Thursday, May 25, 2006

The Fieldtrip: The Batcave

We arrived back at the picnic area. The teachers had brought along some Match-Light charcoal as it is against the parks regulations to gather firewood. A little plan was formulated. Mrs. B. had two rocks that she was striking together over the fire and I slipped around and lit the fire with a Bic lighter. Mrs. J. yelled a cheer and the kids turned around as with the final clack of the rocks the fire leapt into the air. Soon the fire ebbed down and the kids held their weinies over the fire from the end of a wire clothes hanger. Although I had brought no beer, the S'mores for dessert took a lot of the sting out of the pain of cooking out without a cold beer.

After the meal, the class loaded back up into the Suburbans and made the twenty mile drive down the highway to the other end of the park. We finally made it to the point of the old railroad track. Once at that point, the ranger unlocked the gate and we made our journey down the 10 miles of track to reach Clarity Tunnel. The tracks crossed several wooden bridges and one long concrete one. I could not believe how narrow these bridges were. I had always thought that trains were wider than that but the side mirrors of the Suburbans had only a few inches of clearance on both sides. The kids had been warned of the bridges in advance so there were a few gasps but thankfully no screams.

Once we reached the tunnel, we were able to turn around and park about 100 yards away from the entrance to the tunnel in order not to scare the bats. The class took a short walk down the old railroad tracks and reached one of the bridges to gaze over the canyon beneath. As it was quickly approaching dusk, the ranger led the way back to the tunnel. When we got back, the first of the Mexican Freetail Bats were exiting the tunnel to make their nightly rounds. The ranger had explained that the bats fanned out over a fifty mile radius to forage for insects.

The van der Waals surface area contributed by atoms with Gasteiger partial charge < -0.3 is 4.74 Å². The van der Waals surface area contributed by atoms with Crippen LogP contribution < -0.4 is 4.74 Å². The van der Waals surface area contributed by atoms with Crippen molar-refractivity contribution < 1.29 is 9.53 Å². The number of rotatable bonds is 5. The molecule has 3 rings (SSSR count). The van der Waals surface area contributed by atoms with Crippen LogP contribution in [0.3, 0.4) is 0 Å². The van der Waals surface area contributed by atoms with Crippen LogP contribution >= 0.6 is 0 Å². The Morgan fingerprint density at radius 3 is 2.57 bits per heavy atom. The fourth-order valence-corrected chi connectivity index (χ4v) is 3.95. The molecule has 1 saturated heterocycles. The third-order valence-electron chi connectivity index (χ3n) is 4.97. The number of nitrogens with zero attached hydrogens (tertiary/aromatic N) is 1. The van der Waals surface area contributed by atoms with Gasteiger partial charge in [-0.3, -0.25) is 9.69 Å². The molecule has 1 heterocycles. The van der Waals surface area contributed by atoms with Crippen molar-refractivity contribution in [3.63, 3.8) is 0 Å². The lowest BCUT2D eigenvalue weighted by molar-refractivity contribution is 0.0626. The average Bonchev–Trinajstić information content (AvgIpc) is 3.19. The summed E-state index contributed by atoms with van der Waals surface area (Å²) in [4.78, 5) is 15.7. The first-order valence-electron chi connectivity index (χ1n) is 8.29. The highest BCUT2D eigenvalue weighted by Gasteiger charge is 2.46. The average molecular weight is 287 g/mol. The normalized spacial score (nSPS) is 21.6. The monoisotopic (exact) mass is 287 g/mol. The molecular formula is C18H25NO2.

The bats as they were flying out in magnificent columns reminded me of schools of fish. All going in the same general path but taking various routes flying around each other in what appeared to be orchestrated confusion. Most of the bats were flying off to our right but soon the bats started flying directly over our heads, some flew so low that you could hear the whoosh of their passing and the soft beating of their wings. Watching two million bats flying overhead like columns of winged warriors is an experience that I will never forget. It seemed almost majestic in a way.

The trip back home was uneventful. The days excitement had worn down most of the kids so there was very little antics of the morning. I am glad that I was asked to go along. I cannot remember a fieldtrip half as enjoyable when I was a kid. I plan to go back this summer with the whole family to share this experience. There may be bigger canyons and there may be caves with greater numbers of bats but I doubt that any of those can equal this experience that I shared with my son and his class.

( The picture of the bats in flight were taken off of the web. The park does not allow flash photographs of the bats as it is disorienting to them and might in fact make them aggressive. Two million aggressive bats is something that I really did not want to experience.)

28 comments:

michaelm said...